TODAY

TODAY   |  July 21, 2010

Ousted USDA official: ‘Look at the whole thing’

Shirley Sherrod, the USDA official at the center of a race controversy, says, “If you looked at the entire tape, I don’t see how you would come away thinking I was a racist.”

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This content comes from a Full-Text Transcript of the program.

LAUER: Savannah Guthrie , thank you very much . Shirley Sherrod is with us now from Atlanta . Ms. Sherrod , good morning to you.

Ms. SHERROD: Good morning.

LAUER: What a 24 or 48 hours you've had. I mean, let's go through it here. You were villainized, you were forced to resign, and then when even the most elementary level of investigation was put toward your situation -- what I like to call the oopses began -- -the NAACP , which had originally came out against you, apologized saying they'd made a mistake and now I even understand that the Agriculture secretary who originally stood by his decision has said he's willing to see more information. Can you describe your emotions as we sit here and talk this morning?

Ms. SHERROD: You know, it's so hard looking at the last 24 hours . When the department -- when -- you know, when this first came to light I said to them, `You need to look at the whole thing. That's not the message I was putting out there.' And for them all day yesterday to say they were standing by their decision, and now, you know, at this late hour to be saying they're now willing to look at the facts, you know, it's hard to take at this point.

LAUER: What's outrageous about this is this story that was sent out there as an example of racism on your part was the opposite. It was a story of enlightenment and transformation of overcoming the narrow-mindedness that you had been surrounded by as a younger woman. And here it was completely misconstrued and misrepresented.

Ms. SHERROD: Yes, and I couldn't get people -- I couldn't get the people I was working with, people who should have listened to me to see that, because that was one of the things I kept saying, `You need to look at the whole thing. That's not my message, that's not me. If you look at my life, you -- if you look at my life's work you would know that that's not me.'

LAUER: As a state worker in Georgia , you tell this story about how you were dealing with a white farmer who was about to lose his farm and perhaps the temptation was there on your part to continue down the road you had seen so many travel in the past and maybe not give that farmer, that white person , all the benefit of your help, but you had this almost an epiphany at that moment...

Ms. SHERROD: Yes.

LAUER: ...and said, `Wait a second, the civil rights movement was not about black vs. white , it's about the poor and the powerless and this man deserves as much help as anyone.' I mean, did -- could anyone who had listened, who would have listened to the entire story have thought of you as a racist?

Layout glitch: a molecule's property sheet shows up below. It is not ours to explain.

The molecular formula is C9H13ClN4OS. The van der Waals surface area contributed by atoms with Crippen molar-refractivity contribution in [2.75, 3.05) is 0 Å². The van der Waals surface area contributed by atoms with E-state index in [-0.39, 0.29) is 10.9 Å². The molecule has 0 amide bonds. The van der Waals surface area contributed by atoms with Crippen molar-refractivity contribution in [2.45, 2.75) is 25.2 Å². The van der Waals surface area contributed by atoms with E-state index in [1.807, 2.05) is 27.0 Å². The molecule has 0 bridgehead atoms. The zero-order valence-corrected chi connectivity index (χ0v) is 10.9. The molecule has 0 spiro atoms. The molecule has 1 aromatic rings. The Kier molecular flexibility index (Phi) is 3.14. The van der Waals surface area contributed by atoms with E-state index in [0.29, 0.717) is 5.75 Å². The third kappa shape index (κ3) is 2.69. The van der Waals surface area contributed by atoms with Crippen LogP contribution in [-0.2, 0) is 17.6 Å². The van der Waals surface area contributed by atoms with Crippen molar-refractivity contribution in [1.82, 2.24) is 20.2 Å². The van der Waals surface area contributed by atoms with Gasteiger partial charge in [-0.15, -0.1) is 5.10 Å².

Ms. SHERROD: I don't think they would have. I don't -- if, you know, anyone -- you know, most people would not have known me, but if they had looked at the entire tape, I just don't see how they could have come away with it thinking I was a racist.

LAUER: I don't know who to...

Ms. SHERROD: You know, those who...

LAUER: ...I don't know who to blame here, Ms. Sherrod . I mean, the activist who put forward this garbage in the first place has an agenda. We shouldn't be surprised by that.

Ms. SHERROD: Right.

LAUER: The cable news network that played this garbage on and on and talked about it has an agenda. We shouldn't be surprised by that. I am shocked at the NAACP , I have to admit...

Ms. SHERROD: Yes.

LAUER: ...that they did not investigate further before condemning you and I'm shocked at the Obama administration for not putting an investigation in place either. Can you give me your thoughts on that?

Ms. SHERROD: Yes. I was particularly hurt by the NAACP 's reaction to it because if they -- you know, I've put years, all of my life has been about civil rights work and fairness, and if they had just taken the time to look at it to see, to look at me , to see what I've done, I'm certain they would not have come out with that first statement. But I can appreciate the fact that they've now looked at it, they've seen and they came out with a new statement.

LAUER: And as for the Obama administration...

Ms. SHERROD: I can accept the apology.

LAUER: ...as for the Obama administration, why do you think the secretary of Agriculture acted so quickly in this situation?

Ms. SHERROD: You know, that is so hard to take, especially when I kept saying, ` Look at the entire thing. Look at my message,' and no one would listen. No one would listen.

LAUER: The NAACP , Ms. Sherrod , now calls this a teachable moment. What lessons have you learned?

Ms. SHERROD: Oh, gosh. You know, the -- it's -- the outpouring of support has just been great for me to -- you know, I don't know that I would have done anything different because this is just me, this is my life , it's all about fairness, and then to not be treated fairly, you know, in this whole situation, is -- it's just something hard to deal with.

LAUER: The door seems to be open a little bit to you getting your old job back. Do you want to walk through that door?

Ms. SHERROD: You know, I am just not sure of how I would be treated there now. That's one I just don't know at this point.